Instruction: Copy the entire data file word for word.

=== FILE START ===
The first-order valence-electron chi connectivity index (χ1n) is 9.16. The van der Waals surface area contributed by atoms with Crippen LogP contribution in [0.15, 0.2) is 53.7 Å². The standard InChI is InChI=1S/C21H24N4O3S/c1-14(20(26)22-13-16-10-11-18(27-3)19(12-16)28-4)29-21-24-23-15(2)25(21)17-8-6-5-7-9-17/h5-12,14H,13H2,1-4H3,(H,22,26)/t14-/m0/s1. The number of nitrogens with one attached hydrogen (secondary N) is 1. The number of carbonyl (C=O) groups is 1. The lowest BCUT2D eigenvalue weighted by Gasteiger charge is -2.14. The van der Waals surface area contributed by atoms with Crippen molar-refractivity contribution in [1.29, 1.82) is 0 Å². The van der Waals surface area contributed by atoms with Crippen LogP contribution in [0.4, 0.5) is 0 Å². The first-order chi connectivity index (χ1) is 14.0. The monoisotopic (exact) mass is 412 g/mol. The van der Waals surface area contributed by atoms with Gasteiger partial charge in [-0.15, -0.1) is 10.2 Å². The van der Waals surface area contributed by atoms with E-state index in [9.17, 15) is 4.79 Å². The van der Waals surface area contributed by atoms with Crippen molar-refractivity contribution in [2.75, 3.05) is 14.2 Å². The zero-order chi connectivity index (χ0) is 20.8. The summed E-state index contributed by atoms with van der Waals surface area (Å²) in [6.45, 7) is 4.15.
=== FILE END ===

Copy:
The first-order valence-electron chi connectivity index (χ1n) is 9.16. The van der Waals surface area contributed by atoms with Crippen LogP contribution in [0.15, 0.2) is 53.7 Å². The standard InChI is InChI=1S/C21H24N4O3S/c1-14(20(26)22-13-16-10-11-18(27-3)19(12-16)28-4)29-21-24-23-15(2)25(21)17-8-6-5-7-9-17/h5-12,14H,13H2,1-4H3,(H,22,26)/t14-/m0/s1. The number of nitrogens with one attached hydrogen (secondary N) is 1. The number of carbonyl (C=O) groups is 1. The lowest BCUT2D eigenvalue weighted by Gasteiger charge is -2.14. The van der Waals surface area contributed by atoms with Crippen molar-refractivity contribution in [1.29, 1.82) is 0 Å². The van der Waals surface area contributed by atoms with Crippen LogP contribution in [0.4, 0.5) is 0 Å². The first-order chi connectivity index (χ1) is 14.0. The monoisotopic (exact) mass is 412 g/mol. The van der Waals surface area contributed by atoms with Gasteiger partial charge in [-0.15, -0.1) is 10.2 Å². The van der Waals surface area contributed by atoms with E-state index in [9.17, 15) is 4.79 Å². The van der Waals surface area contributed by atoms with Crippen molar-refractivity contribution in [2.75, 3.05) is 14.2 Å². The zero-order chi connectivity index (χ0) is 20.8. The summed E-state index contributed by atoms with van der Waals surface area (Å²) in [6.45, 7) is 4.15.